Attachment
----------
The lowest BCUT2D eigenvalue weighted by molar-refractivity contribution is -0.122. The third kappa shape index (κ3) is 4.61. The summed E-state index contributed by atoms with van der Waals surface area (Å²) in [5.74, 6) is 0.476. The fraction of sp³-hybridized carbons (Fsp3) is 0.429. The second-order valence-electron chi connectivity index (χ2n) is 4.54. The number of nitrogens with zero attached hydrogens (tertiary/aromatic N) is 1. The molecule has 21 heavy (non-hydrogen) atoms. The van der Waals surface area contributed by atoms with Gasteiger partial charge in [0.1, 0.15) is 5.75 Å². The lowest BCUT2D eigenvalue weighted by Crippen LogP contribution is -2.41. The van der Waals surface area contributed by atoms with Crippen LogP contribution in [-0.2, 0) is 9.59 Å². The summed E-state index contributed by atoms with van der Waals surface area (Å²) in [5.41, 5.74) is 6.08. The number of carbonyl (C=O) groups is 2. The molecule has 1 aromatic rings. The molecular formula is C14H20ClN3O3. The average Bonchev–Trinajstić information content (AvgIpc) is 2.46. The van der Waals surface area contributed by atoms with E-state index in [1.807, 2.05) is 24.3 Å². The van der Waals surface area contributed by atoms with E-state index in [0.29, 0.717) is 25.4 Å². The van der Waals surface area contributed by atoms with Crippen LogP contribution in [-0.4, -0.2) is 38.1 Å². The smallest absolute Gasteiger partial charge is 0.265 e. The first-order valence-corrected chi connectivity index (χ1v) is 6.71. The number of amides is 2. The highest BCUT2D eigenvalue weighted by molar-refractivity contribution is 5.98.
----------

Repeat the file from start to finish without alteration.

The lowest BCUT2D eigenvalue weighted by molar-refractivity contribution is -0.122. The third kappa shape index (κ3) is 4.61. The summed E-state index contributed by atoms with van der Waals surface area (Å²) in [5.74, 6) is 0.476. The fraction of sp³-hybridized carbons (Fsp3) is 0.429. The second-order valence-electron chi connectivity index (χ2n) is 4.54. The number of nitrogens with zero attached hydrogens (tertiary/aromatic N) is 1. The molecule has 21 heavy (non-hydrogen) atoms. The van der Waals surface area contributed by atoms with Gasteiger partial charge in [0.1, 0.15) is 5.75 Å². The lowest BCUT2D eigenvalue weighted by Crippen LogP contribution is -2.41. The van der Waals surface area contributed by atoms with Crippen LogP contribution in [-0.2, 0) is 9.59 Å². The summed E-state index contributed by atoms with van der Waals surface area (Å²) in [5.41, 5.74) is 6.08. The number of carbonyl (C=O) groups is 2. The molecule has 1 aromatic rings. The molecular formula is C14H20ClN3O3. The average Bonchev–Trinajstić information content (AvgIpc) is 2.46. The van der Waals surface area contributed by atoms with E-state index in [1.807, 2.05) is 24.3 Å². The van der Waals surface area contributed by atoms with E-state index in [0.29, 0.717) is 25.4 Å². The van der Waals surface area contributed by atoms with Crippen LogP contribution in [-0.4, -0.2) is 38.1 Å². The smallest absolute Gasteiger partial charge is 0.265 e. The first-order valence-corrected chi connectivity index (χ1v) is 6.71. The number of amides is 2. The highest BCUT2D eigenvalue weighted by molar-refractivity contribution is 5.98.